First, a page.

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FOUR: there's lots of good smiths in the sea
"SFA" stands for the Smith Family Archives, assembled and transcribed over many years by Leanna Lois Claudia Smith, daughter of Alonzo; her great-nieces Mellie Morris Smith (daughter of Herbert Gustavus) and Gertrude Fairchild Smith (daughter of Maurice Leigh); and great-great-niece Mildred Aileen Nash (neé Mellie Agnes Smith: daughter of Francis See).
"ALLS" stands for Ada Louise Ludeke Smith: Ada Ick in childhood, Ick at college, Icky to her husband, Mom to her daughters, Louise to her in-laws, Momine or Grandma or Goppy to her grandchildren and great-grandchildren, and Smitty as a senior citizen. Her informal memoirs were written 1983-96.
Internet sources are indicated by tildes (e.g. ~internet). A complete list can be found on the Sources page. Due to the transient nature of Internet entries, only a few hyperlinks will be provided to outside webpages; such as ~a (www.ancestry.com), ~f (www.familysearch.org), ~g (www.findagrave.com), and ~w (www.worldvitalrecords.com). The United States Federal Census records for 1850 through 1940 cited below are available at ~a (except for 1890's, which was badly damaged in a 1921 fire and later quietly destroyed).
S-5 The First Aunt Mellie
Mellie Morris Smith, the only child of Herbert Gustavus Smith and Deborah Ellen Hedges, was born Mar. 6, 1885 in Topeka and appears as "Baby Smith" in that month's Kansas state census. "She was named for her Mother's best friend in Urbana, Ohio," ALLS would report—a Melanie often called Mellie. The 1880 census sheds no light on who this might be; then and afterward, the name "Mellie" was overshadowed by a preponderance of "Nellies," and was itself often entered or transcribed with the initial N—as would frequently happen to Mellie Morris Smith.
After the family's return to Urbana and mother Debbie's death in 1887, Mellie was raised by her Hedges Aunties. They requested that eight-year-old Mellie stay on with them after her father H.G. married Mila Burns Callison in 1893; and Mellie remained at 436 South Main while attending Urbana High School and Urbana University (the latter just a few blocks west of home). Urbana University had been founded in 1850, partly at the urging of Swedenborgian missionary John Chapman—better known to history as "Johnny Appleseed"—and which, after Oberlin, was the second institute of higher education in Ohio to admit women. The 1904 city directory gives Mellie's occupation as student; two years later she would be listed as teacher.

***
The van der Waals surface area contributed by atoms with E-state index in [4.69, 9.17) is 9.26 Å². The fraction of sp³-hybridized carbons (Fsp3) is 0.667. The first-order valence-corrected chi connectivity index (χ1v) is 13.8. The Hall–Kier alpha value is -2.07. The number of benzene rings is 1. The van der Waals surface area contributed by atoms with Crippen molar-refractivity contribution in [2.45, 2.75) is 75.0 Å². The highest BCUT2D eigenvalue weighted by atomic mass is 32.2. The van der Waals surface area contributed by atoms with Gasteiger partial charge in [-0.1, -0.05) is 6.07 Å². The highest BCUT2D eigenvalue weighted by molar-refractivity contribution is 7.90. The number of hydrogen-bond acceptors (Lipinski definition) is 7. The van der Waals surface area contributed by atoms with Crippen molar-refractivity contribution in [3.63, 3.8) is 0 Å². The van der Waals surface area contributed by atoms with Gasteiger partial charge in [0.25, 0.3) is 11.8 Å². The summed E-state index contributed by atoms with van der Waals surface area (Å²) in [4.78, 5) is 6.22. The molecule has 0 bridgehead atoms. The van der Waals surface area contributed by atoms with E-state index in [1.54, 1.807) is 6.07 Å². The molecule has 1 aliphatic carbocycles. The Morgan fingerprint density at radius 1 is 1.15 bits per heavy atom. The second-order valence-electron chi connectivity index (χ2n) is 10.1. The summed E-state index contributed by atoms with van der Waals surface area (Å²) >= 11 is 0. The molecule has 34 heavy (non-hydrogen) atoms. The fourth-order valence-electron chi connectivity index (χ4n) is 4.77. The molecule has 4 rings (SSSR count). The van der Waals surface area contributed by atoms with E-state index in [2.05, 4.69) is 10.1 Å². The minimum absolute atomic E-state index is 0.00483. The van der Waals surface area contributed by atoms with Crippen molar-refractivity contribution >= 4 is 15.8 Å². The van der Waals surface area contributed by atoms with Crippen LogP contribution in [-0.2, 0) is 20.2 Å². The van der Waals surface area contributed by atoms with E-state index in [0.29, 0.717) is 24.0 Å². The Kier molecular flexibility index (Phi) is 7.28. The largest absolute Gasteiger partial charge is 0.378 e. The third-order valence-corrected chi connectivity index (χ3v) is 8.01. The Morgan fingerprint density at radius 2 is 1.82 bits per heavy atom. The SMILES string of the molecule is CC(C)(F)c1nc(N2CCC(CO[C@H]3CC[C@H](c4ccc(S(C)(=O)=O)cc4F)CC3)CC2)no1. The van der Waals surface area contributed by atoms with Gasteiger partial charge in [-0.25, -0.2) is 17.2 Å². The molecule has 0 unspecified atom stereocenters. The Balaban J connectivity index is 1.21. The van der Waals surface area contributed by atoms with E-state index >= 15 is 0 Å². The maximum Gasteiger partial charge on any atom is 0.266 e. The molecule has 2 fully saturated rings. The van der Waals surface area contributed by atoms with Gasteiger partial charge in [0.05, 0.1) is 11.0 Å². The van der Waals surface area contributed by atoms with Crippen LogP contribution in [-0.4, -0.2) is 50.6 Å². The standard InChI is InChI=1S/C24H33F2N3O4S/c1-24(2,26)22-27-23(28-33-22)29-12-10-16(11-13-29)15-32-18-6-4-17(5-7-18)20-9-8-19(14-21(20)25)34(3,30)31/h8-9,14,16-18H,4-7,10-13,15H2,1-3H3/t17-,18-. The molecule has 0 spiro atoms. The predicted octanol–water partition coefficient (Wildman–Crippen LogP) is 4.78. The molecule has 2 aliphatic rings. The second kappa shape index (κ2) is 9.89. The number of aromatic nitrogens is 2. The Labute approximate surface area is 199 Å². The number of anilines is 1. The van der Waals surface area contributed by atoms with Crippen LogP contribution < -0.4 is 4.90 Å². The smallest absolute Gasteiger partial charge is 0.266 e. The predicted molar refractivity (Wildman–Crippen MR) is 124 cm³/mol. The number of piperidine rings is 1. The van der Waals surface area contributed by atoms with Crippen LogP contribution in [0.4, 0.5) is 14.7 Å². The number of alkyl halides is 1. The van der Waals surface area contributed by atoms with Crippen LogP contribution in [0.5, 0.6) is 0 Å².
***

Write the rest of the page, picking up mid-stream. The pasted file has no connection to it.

"She taught in local elementary schools for a number of years," ALLS would say; "then decided she preferred to be a librarian, so enrolled in the University of Iowa... and for a time worked in the University Library in Ames." Actually Mellie attended the Drexel Institute Library School in Philadelphia from 1908 to 1909; after obtaining her certificate there, she went to Iowa as an assistant cataloger. The Feb. 1911 Library Journal noted "Miss Mellie Smith, [Drexel Class of] '09, has been promoted to the position of head cataloger at the State College Library, Ames, Iowa." By 1913 she returned to Ohio and a job at the Cincinnati Public Library. Her name appears as a member of the Cincinnati Women's City Club as late as Jan. 1917; later that year Mellie moved on to become librarian at Toledo University, a position she enjoyed. Toledo U.'s archives mention that "Miss Mellie M. Smith was appointed 'acting librarian' in 1917 and served the university for four years. Miss Smith came to the University from the Cincinnati Public Library where she had been a senior assistant cataloger and reference librarian."
ALLS would state that "while there, she met a Spanish professor, and they fell in love. Unfortunately she went to Urbana one weekend, to tell her Aunts the good news, but they thought foreigners were not the best choice for a happy marriage. Mellie took their advice, and terminated the engagement." (This assertion, not made till ALLS wrote her "Sketches of Family Members" in the mid-1990s, was a complete surprise to Mellie's nieces. Hopefully it would not have equally astonished the Spanish professor.)